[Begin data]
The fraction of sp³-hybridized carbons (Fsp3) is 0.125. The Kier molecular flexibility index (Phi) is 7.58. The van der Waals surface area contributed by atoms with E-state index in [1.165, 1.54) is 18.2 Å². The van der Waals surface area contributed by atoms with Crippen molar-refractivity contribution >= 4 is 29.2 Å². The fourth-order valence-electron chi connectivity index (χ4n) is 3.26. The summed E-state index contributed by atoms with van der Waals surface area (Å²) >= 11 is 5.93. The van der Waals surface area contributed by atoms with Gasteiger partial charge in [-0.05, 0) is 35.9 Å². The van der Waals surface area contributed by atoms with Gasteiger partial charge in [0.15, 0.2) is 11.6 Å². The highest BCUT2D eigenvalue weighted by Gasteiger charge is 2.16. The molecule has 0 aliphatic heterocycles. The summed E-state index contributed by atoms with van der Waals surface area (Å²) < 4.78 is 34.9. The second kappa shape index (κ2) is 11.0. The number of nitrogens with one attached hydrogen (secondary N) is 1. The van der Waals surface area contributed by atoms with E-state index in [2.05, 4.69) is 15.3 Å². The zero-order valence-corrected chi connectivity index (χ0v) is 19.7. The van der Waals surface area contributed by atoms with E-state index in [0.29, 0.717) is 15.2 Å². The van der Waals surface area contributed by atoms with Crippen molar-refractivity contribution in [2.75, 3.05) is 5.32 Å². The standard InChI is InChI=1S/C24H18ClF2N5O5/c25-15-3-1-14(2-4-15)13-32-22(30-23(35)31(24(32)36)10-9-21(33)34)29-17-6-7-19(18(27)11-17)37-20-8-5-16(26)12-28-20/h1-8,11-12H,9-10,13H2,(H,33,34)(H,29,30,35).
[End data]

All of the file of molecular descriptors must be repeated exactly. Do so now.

The fraction of sp³-hybridized carbons (Fsp3) is 0.125. The Kier molecular flexibility index (Phi) is 7.58. The van der Waals surface area contributed by atoms with E-state index in [1.165, 1.54) is 18.2 Å². The van der Waals surface area contributed by atoms with Crippen molar-refractivity contribution >= 4 is 29.2 Å². The fourth-order valence-electron chi connectivity index (χ4n) is 3.26. The summed E-state index contributed by atoms with van der Waals surface area (Å²) >= 11 is 5.93. The van der Waals surface area contributed by atoms with Gasteiger partial charge in [-0.05, 0) is 35.9 Å². The van der Waals surface area contributed by atoms with Gasteiger partial charge in [0.15, 0.2) is 11.6 Å². The highest BCUT2D eigenvalue weighted by Gasteiger charge is 2.16. The molecule has 0 aliphatic heterocycles. The summed E-state index contributed by atoms with van der Waals surface area (Å²) < 4.78 is 34.9. The second kappa shape index (κ2) is 11.0. The number of nitrogens with one attached hydrogen (secondary N) is 1. The van der Waals surface area contributed by atoms with E-state index in [2.05, 4.69) is 15.3 Å². The zero-order valence-corrected chi connectivity index (χ0v) is 19.7. The van der Waals surface area contributed by atoms with E-state index in [0.29, 0.717) is 15.2 Å². The van der Waals surface area contributed by atoms with Crippen molar-refractivity contribution in [2.75, 3.05) is 5.32 Å². The standard InChI is InChI=1S/C24H18ClF2N5O5/c25-15-3-1-14(2-4-15)13-32-22(30-23(35)31(24(32)36)10-9-21(33)34)29-17-6-7-19(18(27)11-17)37-20-8-5-16(26)12-28-20/h1-8,11-12H,9-10,13H2,(H,33,34)(H,29,30,35).